A custodian of the coal industry’s heritage in the eastern United States has been forced by economic woes to switch to solar-powered energy. The Kentucky Coal Mining Museum in Benham told the local CBS-TV affiliate, WYMT-TV, on April 6 that it could save as much as $10,000 annually by changing to rooftop solar.
The museum – which offers exhibits such as the floor plan of a typical underground coal mine, an actual two-ton block of coal, and a 1940s’ model electric locomotive – is owned by Southeast Kentucky Community and Technical College. Communications Director Brandon Robinson told WYMT that they are strapped for money and that this project will help save at least $8,000 to $10,000, off the energy costs on the building alone.
The work began on April 4 to power the energy, not by coal, but by the sun.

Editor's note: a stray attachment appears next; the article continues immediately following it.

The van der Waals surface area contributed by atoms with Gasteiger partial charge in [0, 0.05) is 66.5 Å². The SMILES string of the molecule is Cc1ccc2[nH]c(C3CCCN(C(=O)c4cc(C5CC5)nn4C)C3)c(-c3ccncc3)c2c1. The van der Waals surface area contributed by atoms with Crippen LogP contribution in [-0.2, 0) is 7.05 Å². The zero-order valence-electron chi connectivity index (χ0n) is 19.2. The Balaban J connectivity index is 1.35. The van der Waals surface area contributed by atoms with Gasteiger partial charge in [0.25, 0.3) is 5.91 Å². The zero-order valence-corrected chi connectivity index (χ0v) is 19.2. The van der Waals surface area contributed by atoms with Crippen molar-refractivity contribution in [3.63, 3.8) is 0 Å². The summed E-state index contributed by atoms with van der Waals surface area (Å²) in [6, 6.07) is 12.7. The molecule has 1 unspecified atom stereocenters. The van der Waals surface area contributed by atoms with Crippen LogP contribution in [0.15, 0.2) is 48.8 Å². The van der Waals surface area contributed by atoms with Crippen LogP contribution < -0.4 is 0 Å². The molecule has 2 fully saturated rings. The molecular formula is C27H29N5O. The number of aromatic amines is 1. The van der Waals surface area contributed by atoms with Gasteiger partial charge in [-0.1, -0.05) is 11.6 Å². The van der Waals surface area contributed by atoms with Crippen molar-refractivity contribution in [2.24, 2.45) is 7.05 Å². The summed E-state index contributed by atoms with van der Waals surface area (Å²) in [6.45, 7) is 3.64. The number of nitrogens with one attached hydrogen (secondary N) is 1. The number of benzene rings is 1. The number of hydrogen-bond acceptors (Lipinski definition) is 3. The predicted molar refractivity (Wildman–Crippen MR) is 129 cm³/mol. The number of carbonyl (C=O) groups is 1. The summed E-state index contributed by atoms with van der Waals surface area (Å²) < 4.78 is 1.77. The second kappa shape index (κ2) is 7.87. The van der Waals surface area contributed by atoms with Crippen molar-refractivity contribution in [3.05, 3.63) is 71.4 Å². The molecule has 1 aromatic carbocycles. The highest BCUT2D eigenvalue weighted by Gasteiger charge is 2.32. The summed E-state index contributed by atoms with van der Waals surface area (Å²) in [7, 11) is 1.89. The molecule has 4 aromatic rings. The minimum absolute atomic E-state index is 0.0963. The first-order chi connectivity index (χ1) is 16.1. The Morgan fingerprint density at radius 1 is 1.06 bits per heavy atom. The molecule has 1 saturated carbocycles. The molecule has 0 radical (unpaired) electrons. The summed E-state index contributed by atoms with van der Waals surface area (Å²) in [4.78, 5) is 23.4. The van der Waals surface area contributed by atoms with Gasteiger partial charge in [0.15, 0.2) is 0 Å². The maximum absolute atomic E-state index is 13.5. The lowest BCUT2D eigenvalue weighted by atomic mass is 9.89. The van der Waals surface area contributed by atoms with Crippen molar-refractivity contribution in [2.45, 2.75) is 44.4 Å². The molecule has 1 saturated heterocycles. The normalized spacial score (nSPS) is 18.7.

The project was funded through an outside foundation. It cost thousands of dollars, but Tre Sexton, the owner of Bluegrass Solar in Whitesburg, Kentucky, which is installing the panels, believes the result will pay for itself.
“I think everybody knows when we’re talking about attractions like this – these high-volume, low-traffic municipal attractions – something has got to give, to keep their expenses down,” said Sexton.
Sexton said an average house could be run by 20 panels. That would cost somewhere from $17,000 to $20,000, but would pay off within five to seven years.
The college recently has faced budget cuts, but Robinson said the money saved will go right back to the college.